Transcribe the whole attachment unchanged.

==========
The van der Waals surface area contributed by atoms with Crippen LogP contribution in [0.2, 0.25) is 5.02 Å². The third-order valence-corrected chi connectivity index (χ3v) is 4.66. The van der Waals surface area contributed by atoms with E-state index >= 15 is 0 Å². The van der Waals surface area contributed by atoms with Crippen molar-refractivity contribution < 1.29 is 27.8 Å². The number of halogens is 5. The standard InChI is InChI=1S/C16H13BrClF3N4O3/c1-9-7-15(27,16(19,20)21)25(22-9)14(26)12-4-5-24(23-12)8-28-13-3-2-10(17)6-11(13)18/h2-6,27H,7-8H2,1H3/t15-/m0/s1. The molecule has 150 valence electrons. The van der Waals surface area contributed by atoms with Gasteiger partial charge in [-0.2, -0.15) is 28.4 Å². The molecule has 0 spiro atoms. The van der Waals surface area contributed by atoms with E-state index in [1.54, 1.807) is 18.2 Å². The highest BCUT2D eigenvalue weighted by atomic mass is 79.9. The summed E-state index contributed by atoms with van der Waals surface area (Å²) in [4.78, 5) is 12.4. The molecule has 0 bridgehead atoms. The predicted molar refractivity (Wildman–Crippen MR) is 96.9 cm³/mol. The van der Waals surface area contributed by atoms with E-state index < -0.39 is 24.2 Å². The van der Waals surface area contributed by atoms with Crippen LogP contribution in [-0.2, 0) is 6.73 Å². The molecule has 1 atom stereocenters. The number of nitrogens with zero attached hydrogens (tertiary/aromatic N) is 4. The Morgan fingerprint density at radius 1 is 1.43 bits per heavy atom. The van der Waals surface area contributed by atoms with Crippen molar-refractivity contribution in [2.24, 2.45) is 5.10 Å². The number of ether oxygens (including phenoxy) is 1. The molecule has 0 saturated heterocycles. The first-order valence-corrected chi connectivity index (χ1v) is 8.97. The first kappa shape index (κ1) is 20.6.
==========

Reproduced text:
The van der Waals surface area contributed by atoms with Crippen LogP contribution in [0.2, 0.25) is 5.02 Å². The third-order valence-corrected chi connectivity index (χ3v) is 4.66. The van der Waals surface area contributed by atoms with E-state index >= 15 is 0 Å². The van der Waals surface area contributed by atoms with Crippen molar-refractivity contribution < 1.29 is 27.8 Å². The number of halogens is 5. The standard InChI is InChI=1S/C16H13BrClF3N4O3/c1-9-7-15(27,16(19,20)21)25(22-9)14(26)12-4-5-24(23-12)8-28-13-3-2-10(17)6-11(13)18/h2-6,27H,7-8H2,1H3/t15-/m0/s1. The molecule has 150 valence electrons. The van der Waals surface area contributed by atoms with Gasteiger partial charge in [-0.2, -0.15) is 28.4 Å². The molecule has 0 spiro atoms. The van der Waals surface area contributed by atoms with E-state index in [1.54, 1.807) is 18.2 Å². The highest BCUT2D eigenvalue weighted by atomic mass is 79.9. The summed E-state index contributed by atoms with van der Waals surface area (Å²) in [4.78, 5) is 12.4. The molecule has 0 bridgehead atoms. The predicted molar refractivity (Wildman–Crippen MR) is 96.9 cm³/mol. The van der Waals surface area contributed by atoms with E-state index < -0.39 is 24.2 Å². The van der Waals surface area contributed by atoms with Crippen LogP contribution in [-0.2, 0) is 6.73 Å². The molecule has 1 atom stereocenters. The number of nitrogens with zero attached hydrogens (tertiary/aromatic N) is 4. The Morgan fingerprint density at radius 1 is 1.43 bits per heavy atom. The van der Waals surface area contributed by atoms with Crippen molar-refractivity contribution in [2.24, 2.45) is 5.10 Å². The number of ether oxygens (including phenoxy) is 1. The molecule has 0 saturated heterocycles. The first-order valence-corrected chi connectivity index (χ1v) is 8.97. The first kappa shape index (κ1) is 20.6.